- Unsolicited calls -- ones you didn't initiate -- especially those that urge you to act now, are probably worth ignoring.
- Don't pay upfront for work. It may be okay to pay a deposit or a staged proportion of the cost once you've checked the provider out, but the final payment should come when the work is complete.
- Likewise, don't pay with cash, gift cards, Bitcoin or money-wire, all of which cannot be traced or recovered. Pay by credit card if you can.
- Don't pay to rent a home -- even a deposit -- until you've visited and checked the place, the owner, and the lease.
- Watch out for fake fundraisers, whether online, including crowdfunding, or calling at your door, phoning, texting or email. Ideally, give to charities you already know. If you don't know them and want to give, check if they're listed at charitywatch.org and make sure that whoever you're dealing with is legitimately connected with them.
- If possible, make your donations by credit card. And never pay by the untraceable methods listed above.
- Get multiple bids for repair and clearance work and double-check specific damage reports from inspectors, especially for roof repairs. Crooks know you probably can't get on the roof so it's easy for them to spin a story about the severity of the damage.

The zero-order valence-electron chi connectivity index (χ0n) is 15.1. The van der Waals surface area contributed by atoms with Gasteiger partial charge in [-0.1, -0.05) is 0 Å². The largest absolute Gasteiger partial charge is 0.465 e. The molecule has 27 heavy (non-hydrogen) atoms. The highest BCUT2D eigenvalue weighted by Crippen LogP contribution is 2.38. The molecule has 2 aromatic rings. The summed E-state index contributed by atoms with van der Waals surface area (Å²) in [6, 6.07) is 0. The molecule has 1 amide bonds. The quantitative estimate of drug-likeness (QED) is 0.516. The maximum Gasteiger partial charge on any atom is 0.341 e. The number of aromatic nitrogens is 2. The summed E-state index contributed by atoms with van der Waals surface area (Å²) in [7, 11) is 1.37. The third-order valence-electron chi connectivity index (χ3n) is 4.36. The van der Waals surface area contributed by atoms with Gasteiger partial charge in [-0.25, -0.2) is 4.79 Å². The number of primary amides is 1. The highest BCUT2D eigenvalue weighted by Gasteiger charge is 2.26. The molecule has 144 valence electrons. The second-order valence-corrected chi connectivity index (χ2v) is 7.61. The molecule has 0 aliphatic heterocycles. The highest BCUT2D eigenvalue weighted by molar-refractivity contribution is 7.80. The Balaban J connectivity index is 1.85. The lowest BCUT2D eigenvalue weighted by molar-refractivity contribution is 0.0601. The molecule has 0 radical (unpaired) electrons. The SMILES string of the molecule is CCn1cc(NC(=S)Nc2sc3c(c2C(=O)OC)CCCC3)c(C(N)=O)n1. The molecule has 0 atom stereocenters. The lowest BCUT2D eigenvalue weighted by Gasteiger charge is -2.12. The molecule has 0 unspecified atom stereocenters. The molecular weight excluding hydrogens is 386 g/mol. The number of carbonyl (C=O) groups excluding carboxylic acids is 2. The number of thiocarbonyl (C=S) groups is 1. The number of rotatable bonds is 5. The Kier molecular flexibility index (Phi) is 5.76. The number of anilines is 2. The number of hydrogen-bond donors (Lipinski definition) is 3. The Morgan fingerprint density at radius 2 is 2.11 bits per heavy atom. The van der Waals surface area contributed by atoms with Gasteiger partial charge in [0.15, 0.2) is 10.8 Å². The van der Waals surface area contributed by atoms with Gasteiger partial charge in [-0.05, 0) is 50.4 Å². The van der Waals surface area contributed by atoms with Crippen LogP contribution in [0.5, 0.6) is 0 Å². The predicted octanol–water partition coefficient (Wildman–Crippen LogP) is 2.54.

- Monitor local media services for alerts about specific scams in your neighborhood or city.
Whether you're directly affected by a disaster or not, you should always beware of scammers wherever you live. They may be selling flood-damaged vehicles, pretending to be a distressed friend or relative, or using another ruse to make you think the emergency affects you personally.
You'll find coverage on all of these topics as well as our earlier issues dealing with emergency scams on the Scambusters website.
You'll also find more information on available aid at FEMA.gov.
If you suspect you have been scammed, file a report with law enforcement and the Department of Justice's National Center for Disaster Fraud.
This Week's Scam Alerts
TSA Precheck: If you're flying away for Christmas or New Year breaks, be on your guard and watch out for phishing emails and websites pretending to be the TSA PreCheck airport security service, complete with lookalike logos. Check our recent report on this scam at Fake Websites Trick Travelers Into Airport Security Pass Scam.
WhatsApp Emergency: Scammers have started using the WhatsApp messaging service instead of phone calls to pretend to be a friend or relative in distress and needing emergency funds wired to them. Check out their story with other friends and relatives before providing help. Odds are that it's a scam.
Zelle Fraud: Thousands, maybe millions, of dollars are being stolen from bank accounts from people who use the Zelle online money transfer service. Victims receive a phone call, text or email claiming there's been fraudulent activity on their account, and they must "Zelle themselves" to get it back. There are many variations of this scam, which is extremely active right now. Never Zelle yourself and check any fraud warnings directly with your bank. Find more information at Understanding Fraud & Scams.
That's all for today -- we'll see you next week.